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Essays On Plant Cells

The Plant And Animal Cells Essay

Both plant and animal cells are developed to carry out the functions of their organism. Both of these cells have extreme similarities and differences. There are also two basic types of cells, prokaryote, which are cells that lack an internal structure and are surrounded by membranes. These are usually one-celled organisms. The second kind is eukaryote; which are cells containing internal, membrane bound structures. These structures are called organelles, and they will also be the topic of this essay.

The animal cell's 'control center' is the nucleus. It is the largest of the organelles and contains the cell's DNA and controls the cell's functions. The nucleus is surrounded by a nuclear envelope. It is a double membrane and each membrane is two layers, so it results in being four layers thick. The function of the nuclear envelope is to pass materials back and forth between the nucleus and the rest of the cell through its pores, known as the nuclear pores. These nuclear pores are necessary for RNA to pass through for protein synthesis. The DNA in the nucleus forms long strands of chromatin and when they are condensed, they form chromosomes. Also contained in the nucleus is the nucleolus, which produces the cell particles that are involved in protein synthesis. The cell particles that are produced are called ribosomes. They are the part of the cell that creates enzymes and other proteins, according to the DNA. The ribosomes are still considered organelles, even though they are not surrounded by a membrane.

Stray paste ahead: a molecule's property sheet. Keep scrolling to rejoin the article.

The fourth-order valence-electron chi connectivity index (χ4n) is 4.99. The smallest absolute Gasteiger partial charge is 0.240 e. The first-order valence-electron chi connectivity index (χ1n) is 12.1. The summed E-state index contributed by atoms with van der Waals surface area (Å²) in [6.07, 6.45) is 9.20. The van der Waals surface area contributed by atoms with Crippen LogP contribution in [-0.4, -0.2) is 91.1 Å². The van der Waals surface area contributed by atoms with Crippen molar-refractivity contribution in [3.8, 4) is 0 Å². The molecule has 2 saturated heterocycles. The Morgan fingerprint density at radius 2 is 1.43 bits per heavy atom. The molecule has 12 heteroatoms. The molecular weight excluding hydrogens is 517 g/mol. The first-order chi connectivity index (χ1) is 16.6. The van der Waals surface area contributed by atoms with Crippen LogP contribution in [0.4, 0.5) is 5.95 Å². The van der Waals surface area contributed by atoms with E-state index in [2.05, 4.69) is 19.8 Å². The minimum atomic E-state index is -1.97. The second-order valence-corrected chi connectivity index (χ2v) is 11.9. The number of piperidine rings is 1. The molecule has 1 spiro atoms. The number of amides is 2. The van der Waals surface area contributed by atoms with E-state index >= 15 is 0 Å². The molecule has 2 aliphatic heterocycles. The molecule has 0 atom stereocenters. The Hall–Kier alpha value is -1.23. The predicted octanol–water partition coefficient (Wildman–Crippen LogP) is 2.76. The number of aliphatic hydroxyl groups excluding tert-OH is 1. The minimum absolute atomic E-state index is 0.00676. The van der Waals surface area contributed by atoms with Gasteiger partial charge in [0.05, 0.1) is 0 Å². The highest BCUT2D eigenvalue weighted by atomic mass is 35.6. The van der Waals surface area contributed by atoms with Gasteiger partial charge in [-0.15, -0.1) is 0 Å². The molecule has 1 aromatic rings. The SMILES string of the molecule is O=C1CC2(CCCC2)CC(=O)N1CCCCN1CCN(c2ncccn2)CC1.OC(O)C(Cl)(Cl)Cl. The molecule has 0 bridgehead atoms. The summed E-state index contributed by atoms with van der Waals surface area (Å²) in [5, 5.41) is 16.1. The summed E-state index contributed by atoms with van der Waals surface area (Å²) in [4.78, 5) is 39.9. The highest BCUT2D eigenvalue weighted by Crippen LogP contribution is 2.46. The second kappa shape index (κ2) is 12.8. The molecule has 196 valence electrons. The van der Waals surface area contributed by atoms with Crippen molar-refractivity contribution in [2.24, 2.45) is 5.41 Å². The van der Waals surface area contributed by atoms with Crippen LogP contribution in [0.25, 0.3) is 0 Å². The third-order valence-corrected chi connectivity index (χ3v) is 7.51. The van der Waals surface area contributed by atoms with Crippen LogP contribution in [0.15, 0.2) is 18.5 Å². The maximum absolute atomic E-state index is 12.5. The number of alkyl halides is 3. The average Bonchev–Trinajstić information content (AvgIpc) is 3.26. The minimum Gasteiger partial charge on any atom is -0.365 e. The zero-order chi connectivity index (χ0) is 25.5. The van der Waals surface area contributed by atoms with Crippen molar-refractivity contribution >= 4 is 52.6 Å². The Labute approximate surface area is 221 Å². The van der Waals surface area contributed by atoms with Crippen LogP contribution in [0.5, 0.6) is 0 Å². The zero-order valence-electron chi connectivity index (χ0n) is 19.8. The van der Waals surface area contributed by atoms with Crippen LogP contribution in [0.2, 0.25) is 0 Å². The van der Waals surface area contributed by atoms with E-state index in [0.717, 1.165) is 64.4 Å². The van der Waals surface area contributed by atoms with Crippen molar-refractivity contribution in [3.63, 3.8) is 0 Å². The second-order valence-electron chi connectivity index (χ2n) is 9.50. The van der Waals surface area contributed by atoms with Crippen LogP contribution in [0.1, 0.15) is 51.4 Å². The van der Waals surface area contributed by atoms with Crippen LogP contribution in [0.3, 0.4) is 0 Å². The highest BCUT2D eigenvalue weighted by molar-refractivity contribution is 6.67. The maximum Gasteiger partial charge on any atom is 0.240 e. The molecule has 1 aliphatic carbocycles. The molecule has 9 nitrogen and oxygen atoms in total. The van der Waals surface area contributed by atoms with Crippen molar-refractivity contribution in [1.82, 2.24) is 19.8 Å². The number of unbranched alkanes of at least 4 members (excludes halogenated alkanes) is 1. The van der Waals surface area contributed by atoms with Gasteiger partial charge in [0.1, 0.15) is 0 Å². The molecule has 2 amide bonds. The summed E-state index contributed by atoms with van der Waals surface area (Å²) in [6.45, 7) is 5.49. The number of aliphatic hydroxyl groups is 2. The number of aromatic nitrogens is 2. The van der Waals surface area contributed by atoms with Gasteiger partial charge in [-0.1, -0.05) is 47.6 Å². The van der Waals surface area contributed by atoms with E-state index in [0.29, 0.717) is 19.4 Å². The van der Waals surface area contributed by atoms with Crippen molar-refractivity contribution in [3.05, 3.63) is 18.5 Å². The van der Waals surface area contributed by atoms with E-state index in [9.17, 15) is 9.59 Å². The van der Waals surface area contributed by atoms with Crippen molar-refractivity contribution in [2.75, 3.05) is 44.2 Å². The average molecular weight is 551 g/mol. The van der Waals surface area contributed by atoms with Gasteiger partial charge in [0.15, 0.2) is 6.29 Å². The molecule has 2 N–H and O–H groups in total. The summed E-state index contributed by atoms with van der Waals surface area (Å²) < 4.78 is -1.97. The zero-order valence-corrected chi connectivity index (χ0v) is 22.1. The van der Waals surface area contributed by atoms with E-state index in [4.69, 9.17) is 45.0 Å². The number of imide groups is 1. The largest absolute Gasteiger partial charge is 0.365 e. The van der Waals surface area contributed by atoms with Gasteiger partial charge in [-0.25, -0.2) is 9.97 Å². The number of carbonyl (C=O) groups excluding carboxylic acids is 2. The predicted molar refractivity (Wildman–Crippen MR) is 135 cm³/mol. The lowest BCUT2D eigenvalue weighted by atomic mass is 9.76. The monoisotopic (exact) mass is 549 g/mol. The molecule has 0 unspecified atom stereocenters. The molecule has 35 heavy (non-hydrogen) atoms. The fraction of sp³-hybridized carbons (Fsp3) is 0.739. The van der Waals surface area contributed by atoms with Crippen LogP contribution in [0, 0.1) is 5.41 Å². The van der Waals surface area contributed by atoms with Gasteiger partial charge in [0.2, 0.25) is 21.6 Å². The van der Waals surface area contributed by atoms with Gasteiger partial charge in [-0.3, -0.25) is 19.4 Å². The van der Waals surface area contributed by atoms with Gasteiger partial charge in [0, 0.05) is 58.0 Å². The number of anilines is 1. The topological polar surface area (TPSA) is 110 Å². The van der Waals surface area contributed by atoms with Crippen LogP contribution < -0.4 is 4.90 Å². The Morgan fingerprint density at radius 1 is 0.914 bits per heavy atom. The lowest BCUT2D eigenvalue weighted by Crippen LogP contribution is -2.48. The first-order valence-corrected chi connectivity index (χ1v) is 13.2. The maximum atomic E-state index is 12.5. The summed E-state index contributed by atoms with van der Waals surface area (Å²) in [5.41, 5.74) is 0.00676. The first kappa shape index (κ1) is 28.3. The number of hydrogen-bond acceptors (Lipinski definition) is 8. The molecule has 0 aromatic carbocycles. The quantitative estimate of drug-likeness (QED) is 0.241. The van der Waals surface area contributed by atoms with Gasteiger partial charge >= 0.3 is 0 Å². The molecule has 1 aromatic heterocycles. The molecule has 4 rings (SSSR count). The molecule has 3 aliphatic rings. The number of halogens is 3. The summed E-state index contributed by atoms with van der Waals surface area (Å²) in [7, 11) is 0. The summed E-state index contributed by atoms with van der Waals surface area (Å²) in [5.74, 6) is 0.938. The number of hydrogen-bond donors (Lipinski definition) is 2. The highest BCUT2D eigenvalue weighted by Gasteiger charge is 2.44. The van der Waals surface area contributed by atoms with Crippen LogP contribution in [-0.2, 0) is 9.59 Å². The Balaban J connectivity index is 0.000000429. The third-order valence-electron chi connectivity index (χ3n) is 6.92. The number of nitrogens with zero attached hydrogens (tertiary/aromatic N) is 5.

Surrounding the nucleus and other organelles is cytoplasm. It is a clear liquid, which is enclosed by the plasma membrane, and is where many chemical reactions, such as protein synthesis, take place. Cytoplasm takes up a little more than half the volume of an animal cell. The endoplasmic reticulum (known more commonly as the ER) is a folded system of membranes (to increase surface area) which takes up much of the cytoplasm. It forms interconnected compartments inside the cell. It is attached to the outer membrane of the nuclear envelope and forms a transport system within the cytoplasm. Two types of endoplasmic reticulum are seen: the smooth ER and the rough ER. The rough ER is covered with ribosomes, so that it is responsible for protein synthesis. The smooth ER serves as the site of lipid synthesis in the cell and also produces steroid hormones.

All cells need storage compartments. The three found in animal cells are: the Golgi apparatus, vacuoles, and lysosomes. The Golgi Apparatus is known as 'The Packing House.' It consists of stacked, flattened membrane sacs, that receive newly synthesized proteins and lipids from the ER, and distributes them...

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How Light and Wind Affect the Rate of Plant Transpiration

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Relationship Between Plant Biomass and Climate Change in the Arctic